The doctrines of Unconditional Election and Limited Atonement bothered me from day one (once I understood their implications). Initially, rather than telling people my doubts, I’d go online to see if there were at least other Calvinists who rejected these doctrines and favored a 3 or 4 point Calvinism. I wasn’t looking to reject the system completely because I was taught that Arminianism was “man-centered”, works-based, and robbed God of His glory. The problem was that I would read Scripture passages that seemed to imply an unlimited atonement, humans having the genuine ability to accept or reject God’s grace, and that people could actually away from the faith. The Calvinist interpretations to these texts were suspect to me (i.e “all” or “world” was in reference to the elect, if mankind can believe without effectual grace than it means they’re responsible for their salvation, all those who walk away were never saved to begin with, etc.). Once I stumbled upon a video that claimed that Ravi Zacharias (my favorite Apologist to this day) wasn’t a Calvinist, it made me more skeptical of the system. My thinking was, “if someone like Ravi doesn’t believe this stuff, then what other brilliant Christians don’t?” I would eventually stumble into an entire “new” world of non-Calvinistic scholarship that really made it harder to hold on to these doctrines. Some of those men were Dr. Leighton Flowers, Dr. David Allen, Dr. Adam Harwood, Dr. Michael Brown, Dr. Braxton Hunter, Dr. Johnathan Pritchett, Dr. Ken Wilson, Dr. William Lane Craig, Dr. Jerry Walls, Dr. Roger Olson, Dr. Craig Keener, Dr. Thomas Oden, Dr. Tim Mackie, Pastor Mike Winger, Dr. Tim Barnett, Dr. John Lennox, Dr. Frank Turek, and many others. In a sense, it felt as if all these non-Calvinistic voices were hidden from me. I could not believe how much stronger their arguments against Calvinistic doctrine were; even though these men made better sense of the Bible’s teachings as a whole to me, I was not ready to give up the system I “grew up” in immediately. I was very slow to do so. But the more I learned from them, the more I could catch the fallacies in my Pastor’s teaching (on Sunday’s and in small groups) and it made going to church unbearable. I did not want to follow what everyone else in my Christian circle was believing anymore. I wanted to understand the Bible through the lens of the ancient worlds it was written in and through the lens of the earliest Christians; not through the lens of men from after the sixteenth century (I believe people like Arminius and Wesley were simply teaching what the early church already believed in regards to soteriology).
What kind of support or opposition did you encounter while questioning your Calvinistic beliefs?
I never received any support. There was often a vibe from others that I was stepping outside of biblical Christianity. Some people began to distance themselves from me and others would not be willing to engage in serious debate about my doubts and objections. Every time I wanted to discuss these things with Calvinists, many would make it seem like it wasn’t worth talking about. The fact that they could not see the dangerous implications of the system was alarming to me (God doesn’t truly love everyone, God isn’t genuine in His offer of the Gospel, God holds people accountable for things they can’t control, etc.). Unfortunately, my persistence also caused issues in friendships of mine; which I own up to.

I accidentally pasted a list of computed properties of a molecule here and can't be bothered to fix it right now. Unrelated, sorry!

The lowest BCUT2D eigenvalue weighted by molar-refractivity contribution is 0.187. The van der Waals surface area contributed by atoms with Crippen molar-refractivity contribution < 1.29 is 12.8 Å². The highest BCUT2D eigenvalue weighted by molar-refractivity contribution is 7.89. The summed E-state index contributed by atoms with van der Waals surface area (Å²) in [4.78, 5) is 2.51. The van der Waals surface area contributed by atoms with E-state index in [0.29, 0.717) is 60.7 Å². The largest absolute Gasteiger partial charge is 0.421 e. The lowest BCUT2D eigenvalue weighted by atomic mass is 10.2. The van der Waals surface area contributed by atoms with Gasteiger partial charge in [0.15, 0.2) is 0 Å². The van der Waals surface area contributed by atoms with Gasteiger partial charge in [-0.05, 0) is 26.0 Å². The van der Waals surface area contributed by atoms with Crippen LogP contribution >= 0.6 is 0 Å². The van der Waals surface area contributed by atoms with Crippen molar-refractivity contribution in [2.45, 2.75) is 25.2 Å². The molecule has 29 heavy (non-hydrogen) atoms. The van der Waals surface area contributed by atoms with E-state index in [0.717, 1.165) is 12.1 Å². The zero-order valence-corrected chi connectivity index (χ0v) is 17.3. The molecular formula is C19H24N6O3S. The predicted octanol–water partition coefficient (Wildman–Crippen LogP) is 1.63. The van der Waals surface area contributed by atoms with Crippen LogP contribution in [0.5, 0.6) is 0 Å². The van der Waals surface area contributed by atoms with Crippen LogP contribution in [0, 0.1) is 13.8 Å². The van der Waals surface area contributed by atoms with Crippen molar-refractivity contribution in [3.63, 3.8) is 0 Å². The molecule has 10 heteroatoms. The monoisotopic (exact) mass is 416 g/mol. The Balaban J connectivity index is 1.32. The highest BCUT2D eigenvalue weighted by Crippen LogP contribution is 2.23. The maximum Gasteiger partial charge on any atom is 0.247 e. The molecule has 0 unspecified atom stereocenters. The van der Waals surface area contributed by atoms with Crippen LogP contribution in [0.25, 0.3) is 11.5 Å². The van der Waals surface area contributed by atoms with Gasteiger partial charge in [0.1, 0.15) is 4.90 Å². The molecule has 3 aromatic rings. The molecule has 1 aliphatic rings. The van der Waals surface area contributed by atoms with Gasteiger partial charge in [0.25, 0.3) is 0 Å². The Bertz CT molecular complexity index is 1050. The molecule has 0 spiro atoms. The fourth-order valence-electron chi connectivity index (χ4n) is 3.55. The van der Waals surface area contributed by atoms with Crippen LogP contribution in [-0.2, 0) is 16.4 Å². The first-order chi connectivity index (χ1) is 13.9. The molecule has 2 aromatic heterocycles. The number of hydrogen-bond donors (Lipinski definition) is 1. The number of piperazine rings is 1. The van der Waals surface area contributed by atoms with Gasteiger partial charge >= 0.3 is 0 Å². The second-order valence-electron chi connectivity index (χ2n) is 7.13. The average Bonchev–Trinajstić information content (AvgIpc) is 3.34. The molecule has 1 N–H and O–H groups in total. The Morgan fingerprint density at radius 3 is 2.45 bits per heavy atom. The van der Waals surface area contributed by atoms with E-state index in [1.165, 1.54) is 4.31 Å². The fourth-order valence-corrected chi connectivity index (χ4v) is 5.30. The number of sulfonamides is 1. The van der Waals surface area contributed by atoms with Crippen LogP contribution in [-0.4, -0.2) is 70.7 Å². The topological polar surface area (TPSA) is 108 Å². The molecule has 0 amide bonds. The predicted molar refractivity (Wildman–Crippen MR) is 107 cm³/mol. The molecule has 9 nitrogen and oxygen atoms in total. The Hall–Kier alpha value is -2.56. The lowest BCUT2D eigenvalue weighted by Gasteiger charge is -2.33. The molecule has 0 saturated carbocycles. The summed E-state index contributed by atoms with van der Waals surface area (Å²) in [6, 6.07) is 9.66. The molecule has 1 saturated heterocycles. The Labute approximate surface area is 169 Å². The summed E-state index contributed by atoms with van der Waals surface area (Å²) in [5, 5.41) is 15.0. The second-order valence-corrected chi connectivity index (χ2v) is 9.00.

What primarily led to you abandoning Calvinism?
Once I discovered the abundance of early church teaching that affirmed things like libertarian free-will and unlimited atonement, it became easy for me to give up Calvinism. I realized that the only reason why the Calvinist world seemed so big and loud was because that’s all I was surrounded with. I originally thought most of the church believed these doctrines (in the past and present). I underestimated how their social media platforms played a big role in spreading their message to me and making it seem normal. Ultimately, I believe God was working to bring me out of Calvinism and I thank Him for it. He saved me in a Calvinistic church; this shows He is working wherever Christians are earnestly seeking Him. I urge non-Calvinists to not think of Calvinists as evil people who are crazy. They are people of God who are in serious error. As for Calvinists, your doctrine brings shame to the beauty of the gospel (in my opinion). Please re-consider your beliefs and check out the names I listed that helped me to see the errors in my ways. To this day I’m still learning and I’ll never stop because I know I’m not perfect in my beliefs; I suggest we all do the same. God will teach those who earnestly seek the truth of His word!